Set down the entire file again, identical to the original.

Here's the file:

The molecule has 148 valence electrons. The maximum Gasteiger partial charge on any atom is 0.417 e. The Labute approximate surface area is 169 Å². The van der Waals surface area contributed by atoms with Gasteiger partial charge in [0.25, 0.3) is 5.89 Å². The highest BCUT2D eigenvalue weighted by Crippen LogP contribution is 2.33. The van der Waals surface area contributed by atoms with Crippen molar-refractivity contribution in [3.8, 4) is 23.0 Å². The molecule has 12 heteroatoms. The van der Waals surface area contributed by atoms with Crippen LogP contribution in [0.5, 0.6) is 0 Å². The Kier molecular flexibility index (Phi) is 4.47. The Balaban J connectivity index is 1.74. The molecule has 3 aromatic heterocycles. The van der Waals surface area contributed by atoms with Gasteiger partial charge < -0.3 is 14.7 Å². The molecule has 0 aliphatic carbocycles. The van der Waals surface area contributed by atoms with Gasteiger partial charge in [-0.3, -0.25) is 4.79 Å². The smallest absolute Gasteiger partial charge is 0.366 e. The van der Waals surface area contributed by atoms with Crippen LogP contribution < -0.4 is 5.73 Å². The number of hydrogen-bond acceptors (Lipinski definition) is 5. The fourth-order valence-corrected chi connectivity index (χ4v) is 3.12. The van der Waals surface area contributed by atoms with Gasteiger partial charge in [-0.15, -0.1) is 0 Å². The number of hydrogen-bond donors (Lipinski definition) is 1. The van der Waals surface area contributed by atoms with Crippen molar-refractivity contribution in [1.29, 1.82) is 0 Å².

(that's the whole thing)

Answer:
The molecule has 148 valence electrons. The maximum Gasteiger partial charge on any atom is 0.417 e. The Labute approximate surface area is 169 Å². The van der Waals surface area contributed by atoms with Gasteiger partial charge in [0.25, 0.3) is 5.89 Å². The highest BCUT2D eigenvalue weighted by Crippen LogP contribution is 2.33. The van der Waals surface area contributed by atoms with Crippen molar-refractivity contribution in [3.8, 4) is 23.0 Å². The molecule has 12 heteroatoms. The van der Waals surface area contributed by atoms with Crippen LogP contribution in [0.5, 0.6) is 0 Å². The Kier molecular flexibility index (Phi) is 4.47. The Balaban J connectivity index is 1.74. The molecule has 3 aromatic heterocycles. The van der Waals surface area contributed by atoms with Gasteiger partial charge < -0.3 is 14.7 Å². The molecule has 0 aliphatic carbocycles. The van der Waals surface area contributed by atoms with Gasteiger partial charge in [-0.3, -0.25) is 4.79 Å². The smallest absolute Gasteiger partial charge is 0.366 e. The van der Waals surface area contributed by atoms with Crippen LogP contribution < -0.4 is 5.73 Å². The number of hydrogen-bond acceptors (Lipinski definition) is 5. The fourth-order valence-corrected chi connectivity index (χ4v) is 3.12. The van der Waals surface area contributed by atoms with Gasteiger partial charge in [-0.15, -0.1) is 0 Å². The number of hydrogen-bond donors (Lipinski definition) is 1. The van der Waals surface area contributed by atoms with Crippen molar-refractivity contribution in [1.29, 1.82) is 0 Å².